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To evaluate the associations between visual acuity and self-reported visual function; visual acuity and health-related quality of life (QoL) metrics; a summary measure of self-reported visual function and health-related QoL; and individual domains of self-reported visual function and health-related QoL in patients with uveitis.
Best-corrected visual acuity, vision-related functioning as assessed by the NEI VFQ-25, and health-related QoL as assessed by the SF-36 and EuroQoL EQ-5D questionnaires were obtained at enrollment in a clinical trial of uveitis treatments. Multivariate regression and Spearman correlations were used to evaluate associations between visual acuity, vision-related function, and health-related QoL.
Among the 255 patients, median visual acuity in the better-seeing eyes was 20/25, the vision-related function score indicated impairment (median, 60), and health-related QoL scores were within the normal population range. Better visual acuity was predictive of higher visual function scores (P ≤ 0.001), a higher SF-36 physical component score, and a higher EQ-5D health utility score (P < 0.001). The vision-specific function score was predictive of all general health-related QoL (P < 0.001). The correlations between visual function score and general quality of life measures were moderate (ρ = 0.29–0.52).
The vision-related function score correlated positively with visual acuity and moderately positively with general QoL measures. Cost–utility analyses relying on changes in generic healthy utility measures will be more likely to detect changes when there are clinically meaningful changes in vision-related function, rather than when there are only changes in visual acuity. (ClinicalTrials.gov number, NCT00132691.)
Metrics evaluating quality of life (QoL) have gained importance with the introduction of cost-effectiveness analysis (CEA). CEA attempts to evaluate whether an improvement in health due to a new form of treatment is worth the cost of the treatment.1 In practice, these analyses require data on general health-related QoL, specifically measures of health utility, to be generalizable across different treatments and diseases. In patients with uveitis specifically and eye disease in general, there is a paucity of research on the relationship of general health-related QoL and health utility metrics with visual acuity, an often used and clinically important outcome for evaluating the effectiveness of treatments for ocular diseases, or vision-related functioning. Vision-related functioning is a broader measure than visual acuity, because it evaluates patients' ability to conduct activities of daily living (e.g., reading, driving, and face recognition) for which peripheral vision, and contrast and color vision, as well as visual acuity, are important.2 Previously, visual acuity and vision-related functioning have been shown to be strongly related in patients with other eye diseases,3 and QoL scores are lower in uveitis patients than in healthy controls, especially among patients with significant vision loss.4 However, the degree to which standard health utility measures change with clinically meaningful differences in visual acuity or vision-related functioning is uncertain for patients with uveitis and limited visual acuity impairment.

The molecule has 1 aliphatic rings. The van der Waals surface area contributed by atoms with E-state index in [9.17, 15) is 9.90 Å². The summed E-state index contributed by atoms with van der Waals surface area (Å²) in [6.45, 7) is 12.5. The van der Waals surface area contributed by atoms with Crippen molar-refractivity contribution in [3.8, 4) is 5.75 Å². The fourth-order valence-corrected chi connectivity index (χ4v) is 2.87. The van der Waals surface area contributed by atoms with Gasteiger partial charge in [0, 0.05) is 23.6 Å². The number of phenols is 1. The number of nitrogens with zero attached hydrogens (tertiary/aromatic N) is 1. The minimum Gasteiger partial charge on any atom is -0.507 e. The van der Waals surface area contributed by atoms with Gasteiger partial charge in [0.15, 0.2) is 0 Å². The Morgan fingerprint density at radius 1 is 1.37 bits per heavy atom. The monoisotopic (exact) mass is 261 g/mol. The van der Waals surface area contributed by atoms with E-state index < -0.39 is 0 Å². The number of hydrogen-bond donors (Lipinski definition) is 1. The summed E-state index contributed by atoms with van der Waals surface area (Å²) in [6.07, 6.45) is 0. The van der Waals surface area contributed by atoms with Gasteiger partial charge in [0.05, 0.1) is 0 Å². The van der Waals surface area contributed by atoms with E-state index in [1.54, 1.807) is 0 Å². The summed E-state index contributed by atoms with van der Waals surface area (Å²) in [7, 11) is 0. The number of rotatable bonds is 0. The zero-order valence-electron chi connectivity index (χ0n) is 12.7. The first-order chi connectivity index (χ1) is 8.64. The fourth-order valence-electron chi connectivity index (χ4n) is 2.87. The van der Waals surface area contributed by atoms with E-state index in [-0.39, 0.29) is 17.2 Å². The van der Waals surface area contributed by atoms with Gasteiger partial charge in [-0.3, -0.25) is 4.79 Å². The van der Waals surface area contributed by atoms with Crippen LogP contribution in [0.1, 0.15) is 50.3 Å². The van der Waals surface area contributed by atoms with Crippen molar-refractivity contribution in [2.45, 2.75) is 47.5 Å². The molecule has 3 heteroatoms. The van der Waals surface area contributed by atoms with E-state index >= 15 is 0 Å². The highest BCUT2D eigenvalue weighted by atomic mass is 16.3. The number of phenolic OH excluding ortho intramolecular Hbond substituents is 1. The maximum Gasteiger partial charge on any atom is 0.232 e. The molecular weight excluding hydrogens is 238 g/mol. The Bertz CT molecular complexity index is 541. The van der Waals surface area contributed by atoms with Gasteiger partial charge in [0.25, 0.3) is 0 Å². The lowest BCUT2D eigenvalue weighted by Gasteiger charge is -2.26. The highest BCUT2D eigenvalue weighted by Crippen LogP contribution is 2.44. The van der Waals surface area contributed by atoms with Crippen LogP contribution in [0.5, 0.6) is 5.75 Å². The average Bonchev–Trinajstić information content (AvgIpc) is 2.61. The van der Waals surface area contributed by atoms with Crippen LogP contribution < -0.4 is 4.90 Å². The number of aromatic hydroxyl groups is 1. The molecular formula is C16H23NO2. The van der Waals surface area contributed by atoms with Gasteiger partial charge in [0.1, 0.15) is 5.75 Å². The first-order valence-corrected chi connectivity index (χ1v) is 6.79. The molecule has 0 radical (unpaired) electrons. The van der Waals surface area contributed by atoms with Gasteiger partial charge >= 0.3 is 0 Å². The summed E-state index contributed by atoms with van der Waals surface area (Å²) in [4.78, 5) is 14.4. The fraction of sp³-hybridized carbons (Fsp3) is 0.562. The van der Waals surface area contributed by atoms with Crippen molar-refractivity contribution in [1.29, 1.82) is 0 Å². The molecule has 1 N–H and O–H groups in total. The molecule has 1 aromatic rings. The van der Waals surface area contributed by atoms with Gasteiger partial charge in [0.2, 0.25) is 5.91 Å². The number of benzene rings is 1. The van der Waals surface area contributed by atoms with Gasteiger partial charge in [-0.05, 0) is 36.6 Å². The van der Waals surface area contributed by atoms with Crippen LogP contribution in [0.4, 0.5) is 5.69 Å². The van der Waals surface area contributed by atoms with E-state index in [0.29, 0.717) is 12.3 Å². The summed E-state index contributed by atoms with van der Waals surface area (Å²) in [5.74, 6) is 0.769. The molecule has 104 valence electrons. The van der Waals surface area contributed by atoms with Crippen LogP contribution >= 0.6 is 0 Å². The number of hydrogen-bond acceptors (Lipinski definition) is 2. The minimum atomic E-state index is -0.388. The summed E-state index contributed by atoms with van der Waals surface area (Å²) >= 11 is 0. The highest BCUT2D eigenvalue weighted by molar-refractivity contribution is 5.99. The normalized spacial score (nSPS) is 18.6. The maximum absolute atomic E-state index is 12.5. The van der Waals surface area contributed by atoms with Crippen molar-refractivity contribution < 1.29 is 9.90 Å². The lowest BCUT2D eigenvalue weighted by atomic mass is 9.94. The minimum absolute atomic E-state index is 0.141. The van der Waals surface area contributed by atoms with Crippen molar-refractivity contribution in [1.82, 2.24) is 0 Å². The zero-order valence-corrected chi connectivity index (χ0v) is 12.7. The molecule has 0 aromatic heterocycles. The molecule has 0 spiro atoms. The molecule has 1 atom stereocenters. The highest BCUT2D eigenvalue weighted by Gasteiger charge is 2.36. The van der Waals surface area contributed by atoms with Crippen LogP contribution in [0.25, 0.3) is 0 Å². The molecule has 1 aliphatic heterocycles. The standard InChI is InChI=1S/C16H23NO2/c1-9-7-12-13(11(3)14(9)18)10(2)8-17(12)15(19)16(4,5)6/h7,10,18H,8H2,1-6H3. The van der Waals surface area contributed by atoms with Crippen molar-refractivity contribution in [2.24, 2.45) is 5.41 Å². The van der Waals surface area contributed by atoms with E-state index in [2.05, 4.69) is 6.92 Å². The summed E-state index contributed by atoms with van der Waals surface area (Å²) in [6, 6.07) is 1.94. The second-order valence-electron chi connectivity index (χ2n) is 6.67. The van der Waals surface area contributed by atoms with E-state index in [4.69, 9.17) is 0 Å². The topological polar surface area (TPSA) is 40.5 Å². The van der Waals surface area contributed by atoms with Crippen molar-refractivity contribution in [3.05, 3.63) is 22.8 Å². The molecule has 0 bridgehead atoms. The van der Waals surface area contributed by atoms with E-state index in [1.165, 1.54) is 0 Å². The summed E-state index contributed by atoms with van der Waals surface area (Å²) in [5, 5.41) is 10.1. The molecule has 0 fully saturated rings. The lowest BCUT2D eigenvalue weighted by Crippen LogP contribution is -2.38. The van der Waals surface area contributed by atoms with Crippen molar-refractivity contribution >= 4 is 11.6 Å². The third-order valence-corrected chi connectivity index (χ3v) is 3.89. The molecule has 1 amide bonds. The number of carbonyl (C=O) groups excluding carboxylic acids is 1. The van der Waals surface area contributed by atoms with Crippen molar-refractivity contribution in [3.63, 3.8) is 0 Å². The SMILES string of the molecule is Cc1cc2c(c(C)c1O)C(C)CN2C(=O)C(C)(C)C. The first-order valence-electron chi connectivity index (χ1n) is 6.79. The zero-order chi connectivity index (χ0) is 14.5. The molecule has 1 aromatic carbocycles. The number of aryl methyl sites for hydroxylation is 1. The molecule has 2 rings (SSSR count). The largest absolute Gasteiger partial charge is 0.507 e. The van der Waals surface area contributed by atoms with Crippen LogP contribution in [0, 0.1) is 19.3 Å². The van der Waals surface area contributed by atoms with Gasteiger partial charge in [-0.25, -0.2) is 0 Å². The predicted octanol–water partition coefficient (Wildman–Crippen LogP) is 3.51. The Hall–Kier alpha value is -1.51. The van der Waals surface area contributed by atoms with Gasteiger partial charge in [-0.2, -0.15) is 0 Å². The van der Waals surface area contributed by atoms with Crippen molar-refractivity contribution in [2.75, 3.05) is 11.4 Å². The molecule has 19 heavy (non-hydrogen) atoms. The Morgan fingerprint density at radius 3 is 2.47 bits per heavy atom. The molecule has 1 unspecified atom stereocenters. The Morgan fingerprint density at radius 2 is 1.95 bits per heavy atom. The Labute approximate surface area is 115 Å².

Studying the relationships in the path from visual acuity to visual function to generic health-related QoL (particularly health utility) for patients with uveitis specifically is worthwhile because uveitis differs from other conditions affecting visual acuity. Uveitis is a collection of approximately 30 diseases characterized by intraocular inflammation that are collectively an important cause of visual loss in the developed world.5,6 Because noninfectious uveitis often strikes at a younger age than many common eye disorders, such as cataract, macular degeneration, and glaucoma, it has a disproportionately high impact on years of potential vision lost and workplace or home-based productivity effects.7 In addition, pain is sometimes associated with uveitis that is not associated with other conditions, and visual acuity often fluctuates rather than being stable.
The Multicenter Uveitis Steroid Treatment (MUST) Trial was designed to evaluate the comparative effectiveness of a systemic treatment strategy, primarily oral corticosteroids that may be supplemented with immunosuppressive drugs, to the fluocinolone intraocular implant.8 The primary outcome of the MUST Trial is the change in best corrected visual acuity after 2 years of follow-up. The study also collected data on several QoL metrics, including self-reported vision-related functioning assessed with the National Eye Institute Visual Function Questionnaire (NEI VFQ-25), health-related QoL assessed with the Medical Outcomes Study 36-Item Short Form (SF-36), and health utility assessed with the EuroQoL EQ-5D questionnaire. We present the associations between measures of vision (visual acuity and vision-related function) and the more general measures of QoL and heath utility that were obtained at enrollment in the MUST trial. Our objective, for patients with uveitis, was to test relationships between (1) visual acuity and specific elements of visual function; (2) visual acuity and summary measures of visual function and generic health related QoL; (3) visual function and the QoL measures, to allow for possible mediation; and (4) specific elements of visual function and health-related QoL, to further explore relationships from the third test.